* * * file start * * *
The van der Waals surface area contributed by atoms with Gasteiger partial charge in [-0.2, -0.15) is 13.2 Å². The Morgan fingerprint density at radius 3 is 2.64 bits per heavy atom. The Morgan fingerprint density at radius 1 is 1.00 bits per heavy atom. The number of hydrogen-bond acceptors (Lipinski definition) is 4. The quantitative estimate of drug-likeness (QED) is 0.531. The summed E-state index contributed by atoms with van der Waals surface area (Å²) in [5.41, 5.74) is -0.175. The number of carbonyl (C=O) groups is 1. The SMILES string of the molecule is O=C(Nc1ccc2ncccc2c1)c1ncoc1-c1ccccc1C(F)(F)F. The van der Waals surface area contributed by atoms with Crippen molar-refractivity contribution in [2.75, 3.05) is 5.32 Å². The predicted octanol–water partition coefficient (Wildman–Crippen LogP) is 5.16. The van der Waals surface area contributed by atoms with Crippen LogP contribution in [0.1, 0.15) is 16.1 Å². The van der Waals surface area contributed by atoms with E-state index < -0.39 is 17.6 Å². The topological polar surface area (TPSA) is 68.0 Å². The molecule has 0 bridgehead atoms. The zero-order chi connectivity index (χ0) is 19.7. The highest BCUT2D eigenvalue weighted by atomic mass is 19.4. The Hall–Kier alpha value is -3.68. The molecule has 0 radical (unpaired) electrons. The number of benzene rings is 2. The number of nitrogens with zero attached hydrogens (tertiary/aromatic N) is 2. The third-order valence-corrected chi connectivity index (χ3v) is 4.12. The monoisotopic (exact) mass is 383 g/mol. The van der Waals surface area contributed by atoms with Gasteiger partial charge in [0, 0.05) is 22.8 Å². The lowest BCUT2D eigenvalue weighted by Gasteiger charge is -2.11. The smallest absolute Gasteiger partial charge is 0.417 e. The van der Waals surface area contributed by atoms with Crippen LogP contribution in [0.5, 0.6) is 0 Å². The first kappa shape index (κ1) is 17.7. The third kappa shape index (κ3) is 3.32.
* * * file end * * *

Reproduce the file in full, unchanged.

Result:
The van der Waals surface area contributed by atoms with Gasteiger partial charge in [-0.2, -0.15) is 13.2 Å². The Morgan fingerprint density at radius 3 is 2.64 bits per heavy atom. The Morgan fingerprint density at radius 1 is 1.00 bits per heavy atom. The number of hydrogen-bond acceptors (Lipinski definition) is 4. The quantitative estimate of drug-likeness (QED) is 0.531. The summed E-state index contributed by atoms with van der Waals surface area (Å²) in [5.41, 5.74) is -0.175. The number of carbonyl (C=O) groups is 1. The SMILES string of the molecule is O=C(Nc1ccc2ncccc2c1)c1ncoc1-c1ccccc1C(F)(F)F. The van der Waals surface area contributed by atoms with Crippen molar-refractivity contribution in [2.75, 3.05) is 5.32 Å². The predicted octanol–water partition coefficient (Wildman–Crippen LogP) is 5.16. The van der Waals surface area contributed by atoms with Crippen LogP contribution in [0.1, 0.15) is 16.1 Å². The van der Waals surface area contributed by atoms with E-state index < -0.39 is 17.6 Å². The topological polar surface area (TPSA) is 68.0 Å². The molecule has 0 bridgehead atoms. The zero-order chi connectivity index (χ0) is 19.7. The highest BCUT2D eigenvalue weighted by atomic mass is 19.4. The Hall–Kier alpha value is -3.68. The molecule has 0 radical (unpaired) electrons. The number of benzene rings is 2. The number of nitrogens with zero attached hydrogens (tertiary/aromatic N) is 2. The third-order valence-corrected chi connectivity index (χ3v) is 4.12. The monoisotopic (exact) mass is 383 g/mol. The van der Waals surface area contributed by atoms with Gasteiger partial charge in [0, 0.05) is 22.8 Å². The lowest BCUT2D eigenvalue weighted by Gasteiger charge is -2.11. The smallest absolute Gasteiger partial charge is 0.417 e. The van der Waals surface area contributed by atoms with Crippen LogP contribution in [0.5, 0.6) is 0 Å². The first kappa shape index (κ1) is 17.7. The third kappa shape index (κ3) is 3.32.